Growth Trends for Related Jobs
An underwater welder is a specific type of commercial diver. Highly trained in both diving and welding, they do their work while submerged below water. One of the most dangerous jobs in the world, underwater welding, or marine welding, requires that you are in good physical condition and have specialized training as both a diver and a welder.
Underwater welding can involve two types of environments. The first involves wearing a diving suit and air tank. The other, called dry welding, involves being enclosed in a specially fitted chamber, which forces out the water with high-pressure gas. Those who work far below the water's surface, where barometric pressures are elevated, are called hyperbaric welders. When working underwater, the welding is done with electric diodes, which melt the metals and bind them together at temperatures up to temperatures up to 9,932 degrees Fahrenheit. This can be extremely dangerous when working underwater, where gas bubbles may form. A large bubble of hydrogen or other explosive gas can be fatal, if it is ignited by the welding equipment.
Additionally, much of the work includes preparation of the site, monitoring dive lengths and depths, as well as registering with authorities before the dive. You will also need to inspect and maintain diving equipment and work tools, including helmets, masks, air tanks and welding equipment.
To become an underwater welder, you will require certification as a commercial diver and training in accordance to the American Welding Society's Underwater Welding Code. The AWS maintains a list of schools that provide training specifically for commercial diving and underwater welding on its website. Completing such a course should give you the training you need to get both certifications. Note that a recreational scuba license is not enough to become a commercial diver, so it won't help you in your underwater welding certification. A typical 21-week course costs approximately $25,000.
The Association of Diving Contractors International, or ADCI, requires that you have at least 625 hours of formal training in commercial diving to get a certificate as an entry-level tender/diver. You will likely require additional diving hours and extended training for some projects.
Any industry requiring that welding be done below water will need underwater welders to get the job done. The biggest employers are commercial diving contractors, oil and gas companies, marine construction companies and shipping companies. Underwater welding projects can include the construction or repair of pipelines, offshore drilling rigs, docks and platforms, mining companies, ships, barges, damns, locks, nuclear power facilities, as well as underwater habitats.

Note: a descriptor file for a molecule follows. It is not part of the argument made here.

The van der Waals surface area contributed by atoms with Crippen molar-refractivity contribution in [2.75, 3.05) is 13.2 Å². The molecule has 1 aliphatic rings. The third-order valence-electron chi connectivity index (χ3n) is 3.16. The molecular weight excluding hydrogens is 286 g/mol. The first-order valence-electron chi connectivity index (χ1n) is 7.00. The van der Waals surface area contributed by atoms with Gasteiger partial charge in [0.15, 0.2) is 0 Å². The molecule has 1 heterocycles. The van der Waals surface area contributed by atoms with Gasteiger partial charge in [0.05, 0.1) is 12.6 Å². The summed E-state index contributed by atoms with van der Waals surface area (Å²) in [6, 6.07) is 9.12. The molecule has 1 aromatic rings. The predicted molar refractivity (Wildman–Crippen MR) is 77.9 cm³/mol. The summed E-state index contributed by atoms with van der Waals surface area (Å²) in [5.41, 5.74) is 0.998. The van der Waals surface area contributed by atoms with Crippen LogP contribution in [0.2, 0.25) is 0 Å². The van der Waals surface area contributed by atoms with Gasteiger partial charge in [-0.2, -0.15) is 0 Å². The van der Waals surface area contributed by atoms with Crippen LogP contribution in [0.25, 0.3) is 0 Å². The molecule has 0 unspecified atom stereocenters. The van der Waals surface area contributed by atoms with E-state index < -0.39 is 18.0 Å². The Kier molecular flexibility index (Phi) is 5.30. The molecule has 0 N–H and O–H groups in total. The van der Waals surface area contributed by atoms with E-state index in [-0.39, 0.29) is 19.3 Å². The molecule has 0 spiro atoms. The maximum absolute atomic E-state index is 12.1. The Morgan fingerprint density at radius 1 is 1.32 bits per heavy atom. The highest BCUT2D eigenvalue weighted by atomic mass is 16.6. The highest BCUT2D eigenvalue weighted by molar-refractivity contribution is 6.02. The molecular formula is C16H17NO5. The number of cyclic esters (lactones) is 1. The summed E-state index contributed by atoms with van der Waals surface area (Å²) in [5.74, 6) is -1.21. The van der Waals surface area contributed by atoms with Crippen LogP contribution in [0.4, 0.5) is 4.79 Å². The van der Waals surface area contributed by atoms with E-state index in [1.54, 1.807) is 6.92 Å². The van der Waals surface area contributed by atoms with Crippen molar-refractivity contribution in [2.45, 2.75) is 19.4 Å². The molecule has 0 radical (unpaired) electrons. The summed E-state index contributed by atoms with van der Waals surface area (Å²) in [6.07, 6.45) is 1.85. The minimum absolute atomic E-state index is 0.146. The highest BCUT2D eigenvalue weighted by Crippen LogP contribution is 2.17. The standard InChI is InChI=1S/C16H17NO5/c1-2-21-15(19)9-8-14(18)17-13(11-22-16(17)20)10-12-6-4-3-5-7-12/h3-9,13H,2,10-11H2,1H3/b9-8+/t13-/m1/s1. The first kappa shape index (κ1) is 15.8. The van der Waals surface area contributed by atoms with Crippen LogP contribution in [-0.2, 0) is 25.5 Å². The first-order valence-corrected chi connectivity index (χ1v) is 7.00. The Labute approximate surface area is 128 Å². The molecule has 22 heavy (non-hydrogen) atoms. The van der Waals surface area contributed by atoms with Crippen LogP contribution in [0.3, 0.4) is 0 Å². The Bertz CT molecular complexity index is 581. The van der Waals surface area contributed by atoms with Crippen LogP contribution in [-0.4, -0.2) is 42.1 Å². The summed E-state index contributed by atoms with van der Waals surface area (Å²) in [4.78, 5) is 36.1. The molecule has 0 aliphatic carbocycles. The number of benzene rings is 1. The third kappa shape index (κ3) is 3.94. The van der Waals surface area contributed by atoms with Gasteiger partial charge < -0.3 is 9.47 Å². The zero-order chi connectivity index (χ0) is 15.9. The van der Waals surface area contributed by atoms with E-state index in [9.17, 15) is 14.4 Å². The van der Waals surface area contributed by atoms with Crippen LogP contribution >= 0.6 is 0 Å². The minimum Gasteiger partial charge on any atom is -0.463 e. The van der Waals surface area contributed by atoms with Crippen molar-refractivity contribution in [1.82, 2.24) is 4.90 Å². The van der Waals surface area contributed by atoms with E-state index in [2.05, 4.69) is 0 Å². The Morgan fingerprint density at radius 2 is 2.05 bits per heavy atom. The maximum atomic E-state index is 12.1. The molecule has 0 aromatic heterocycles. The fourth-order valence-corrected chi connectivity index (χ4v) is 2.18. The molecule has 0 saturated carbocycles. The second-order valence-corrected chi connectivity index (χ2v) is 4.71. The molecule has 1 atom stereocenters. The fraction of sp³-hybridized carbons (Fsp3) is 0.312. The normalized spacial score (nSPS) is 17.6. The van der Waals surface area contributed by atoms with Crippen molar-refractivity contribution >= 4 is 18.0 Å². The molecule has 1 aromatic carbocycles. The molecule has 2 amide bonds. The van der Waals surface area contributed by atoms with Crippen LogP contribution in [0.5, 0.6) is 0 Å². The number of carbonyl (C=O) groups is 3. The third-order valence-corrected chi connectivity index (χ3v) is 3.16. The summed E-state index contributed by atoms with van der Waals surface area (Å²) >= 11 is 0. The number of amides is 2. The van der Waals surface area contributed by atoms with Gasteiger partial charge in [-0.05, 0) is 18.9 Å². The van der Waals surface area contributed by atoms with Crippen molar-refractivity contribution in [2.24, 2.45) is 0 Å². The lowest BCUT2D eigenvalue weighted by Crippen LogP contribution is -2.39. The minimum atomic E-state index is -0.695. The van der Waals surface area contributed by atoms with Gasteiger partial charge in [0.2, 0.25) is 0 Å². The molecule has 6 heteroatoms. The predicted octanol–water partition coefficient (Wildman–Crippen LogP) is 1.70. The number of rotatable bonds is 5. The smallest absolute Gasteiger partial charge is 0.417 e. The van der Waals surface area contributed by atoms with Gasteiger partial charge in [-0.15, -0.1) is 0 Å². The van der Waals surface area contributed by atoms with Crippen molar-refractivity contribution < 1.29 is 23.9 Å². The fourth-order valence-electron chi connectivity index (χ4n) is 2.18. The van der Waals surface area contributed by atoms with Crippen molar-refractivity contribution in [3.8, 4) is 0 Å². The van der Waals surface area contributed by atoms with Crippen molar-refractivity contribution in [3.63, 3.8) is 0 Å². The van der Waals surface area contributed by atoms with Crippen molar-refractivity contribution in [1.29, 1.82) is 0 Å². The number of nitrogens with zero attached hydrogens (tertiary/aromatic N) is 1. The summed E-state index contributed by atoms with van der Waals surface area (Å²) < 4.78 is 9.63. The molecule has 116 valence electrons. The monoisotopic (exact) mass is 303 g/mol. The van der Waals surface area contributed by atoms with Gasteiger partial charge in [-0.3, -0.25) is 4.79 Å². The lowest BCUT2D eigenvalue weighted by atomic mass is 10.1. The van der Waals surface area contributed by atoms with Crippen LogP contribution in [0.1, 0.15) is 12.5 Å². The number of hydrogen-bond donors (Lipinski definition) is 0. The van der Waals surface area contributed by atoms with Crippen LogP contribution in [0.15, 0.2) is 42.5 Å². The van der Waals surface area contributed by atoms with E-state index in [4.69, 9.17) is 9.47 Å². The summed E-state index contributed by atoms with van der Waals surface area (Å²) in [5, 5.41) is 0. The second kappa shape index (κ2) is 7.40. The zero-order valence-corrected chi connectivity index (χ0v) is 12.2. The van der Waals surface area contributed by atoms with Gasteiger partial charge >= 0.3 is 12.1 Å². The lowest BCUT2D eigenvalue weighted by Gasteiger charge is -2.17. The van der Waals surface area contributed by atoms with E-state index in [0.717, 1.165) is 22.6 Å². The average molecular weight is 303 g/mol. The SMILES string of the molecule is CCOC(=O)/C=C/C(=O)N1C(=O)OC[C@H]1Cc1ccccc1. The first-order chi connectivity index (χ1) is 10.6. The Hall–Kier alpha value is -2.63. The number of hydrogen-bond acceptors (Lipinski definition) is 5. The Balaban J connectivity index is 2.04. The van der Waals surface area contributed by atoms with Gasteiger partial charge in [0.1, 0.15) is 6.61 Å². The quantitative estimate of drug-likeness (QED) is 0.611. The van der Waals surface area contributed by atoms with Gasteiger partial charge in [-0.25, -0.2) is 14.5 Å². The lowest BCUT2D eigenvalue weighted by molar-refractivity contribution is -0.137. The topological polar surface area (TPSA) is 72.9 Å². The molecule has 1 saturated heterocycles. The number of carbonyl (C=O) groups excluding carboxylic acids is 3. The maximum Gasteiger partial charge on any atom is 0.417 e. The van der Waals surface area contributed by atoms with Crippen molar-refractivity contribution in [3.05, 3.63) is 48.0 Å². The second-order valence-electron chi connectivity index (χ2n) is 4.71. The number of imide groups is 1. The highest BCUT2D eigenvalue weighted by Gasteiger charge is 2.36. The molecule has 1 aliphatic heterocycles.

Years of Experience and Salary
According to the Bureau of Labor Statistics, there were 3,280 commercial divers employed in the United States in 2017, including underwater welders. Commercial divers made a median income of $55,270 that year, meaning, that half made more than this and half made less. The top 10 percent of earners made more than $96,850, while the bottom 10 percent made less than $30,130. Underwater welders should expect to be among the high-earners, according to the American Welding Society, which states that they can earn from $100,000 to $200,000 each year, particularly after they have a few years of experience. Most underwater welders are paid on a project basis, which can fluctuate, depending on the demands of the job, like the dive depth and environmental factors.
Job Growth Trend
The demand for commercial divers in the United States is expected to increase by 10 to 14 percent between 2016 and 2026, according to O*NET Online, which is faster than average. Currently, the states with the highest demand for commercial divers, including welders, are Texas and Louisiana, which has been fueled by the shale boom along the Gulf Coast. Florida and California also have high demands for commercial divers.
- U.S. Bureau of Labor Statistics: Commercial Divers
- Diver Mag: How to Get Into Underwater Welding
- AWS: Taking the Plunge: A Guide to Starting an Underwater Welding Career
- AWS: Underwater Welding Schools
- ADCI: Certification and Training Matrix
- CBC: 'This Industry Is Not for the Weak': Working Underwater as a Commercial Diver
- Diver's Institute of Technology: Admissions
- O'NET Online: Commercial Divers
A published author and professional speaker, David Weedmark has been a hiring manager and recruiter for several companies and advises small businesses on technology. He has started three successful businesses, and has written hundreds of articles on careers and small business trends for newspapers, magazines and online publications including About.com, Re/Max and American Express.